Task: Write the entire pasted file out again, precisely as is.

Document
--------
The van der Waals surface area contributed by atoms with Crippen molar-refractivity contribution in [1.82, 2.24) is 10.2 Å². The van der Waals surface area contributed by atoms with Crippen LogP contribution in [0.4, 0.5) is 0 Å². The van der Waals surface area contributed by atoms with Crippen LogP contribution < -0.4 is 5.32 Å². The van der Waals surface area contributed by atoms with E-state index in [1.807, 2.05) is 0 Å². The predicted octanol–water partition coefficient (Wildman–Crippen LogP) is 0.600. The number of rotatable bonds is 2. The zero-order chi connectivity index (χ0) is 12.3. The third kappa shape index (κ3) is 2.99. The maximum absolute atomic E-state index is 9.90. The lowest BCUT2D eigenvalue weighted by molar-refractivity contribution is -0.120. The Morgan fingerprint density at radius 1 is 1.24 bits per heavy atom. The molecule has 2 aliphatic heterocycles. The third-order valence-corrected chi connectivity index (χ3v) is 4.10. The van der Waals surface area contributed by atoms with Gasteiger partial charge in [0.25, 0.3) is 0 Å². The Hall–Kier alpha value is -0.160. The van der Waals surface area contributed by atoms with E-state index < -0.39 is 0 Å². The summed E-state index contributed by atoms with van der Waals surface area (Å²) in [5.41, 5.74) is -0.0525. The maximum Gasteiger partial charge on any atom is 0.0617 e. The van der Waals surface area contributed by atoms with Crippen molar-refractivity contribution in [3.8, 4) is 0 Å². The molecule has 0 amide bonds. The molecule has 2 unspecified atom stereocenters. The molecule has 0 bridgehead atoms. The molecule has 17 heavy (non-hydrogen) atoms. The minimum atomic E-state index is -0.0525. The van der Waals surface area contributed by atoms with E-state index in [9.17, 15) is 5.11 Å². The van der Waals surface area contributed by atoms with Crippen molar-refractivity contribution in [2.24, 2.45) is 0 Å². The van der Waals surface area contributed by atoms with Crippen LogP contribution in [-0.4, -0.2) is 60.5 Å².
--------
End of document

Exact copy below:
The van der Waals surface area contributed by atoms with Crippen molar-refractivity contribution in [1.82, 2.24) is 10.2 Å². The van der Waals surface area contributed by atoms with Crippen LogP contribution in [0.4, 0.5) is 0 Å². The van der Waals surface area contributed by atoms with Crippen LogP contribution < -0.4 is 5.32 Å². The van der Waals surface area contributed by atoms with E-state index in [1.807, 2.05) is 0 Å². The predicted octanol–water partition coefficient (Wildman–Crippen LogP) is 0.600. The number of rotatable bonds is 2. The zero-order chi connectivity index (χ0) is 12.3. The third kappa shape index (κ3) is 2.99. The maximum absolute atomic E-state index is 9.90. The lowest BCUT2D eigenvalue weighted by molar-refractivity contribution is -0.120. The Morgan fingerprint density at radius 1 is 1.24 bits per heavy atom. The molecule has 2 aliphatic heterocycles. The third-order valence-corrected chi connectivity index (χ3v) is 4.10. The van der Waals surface area contributed by atoms with Gasteiger partial charge in [0.25, 0.3) is 0 Å². The Hall–Kier alpha value is -0.160. The van der Waals surface area contributed by atoms with E-state index < -0.39 is 0 Å². The summed E-state index contributed by atoms with van der Waals surface area (Å²) in [5.41, 5.74) is -0.0525. The maximum Gasteiger partial charge on any atom is 0.0617 e. The van der Waals surface area contributed by atoms with Crippen molar-refractivity contribution in [3.8, 4) is 0 Å². The molecule has 0 amide bonds. The molecule has 2 unspecified atom stereocenters. The molecule has 0 bridgehead atoms. The molecule has 17 heavy (non-hydrogen) atoms. The minimum atomic E-state index is -0.0525. The van der Waals surface area contributed by atoms with E-state index in [9.17, 15) is 5.11 Å². The van der Waals surface area contributed by atoms with Crippen molar-refractivity contribution in [2.24, 2.45) is 0 Å². The van der Waals surface area contributed by atoms with Crippen LogP contribution in [-0.4, -0.2) is 60.5 Å².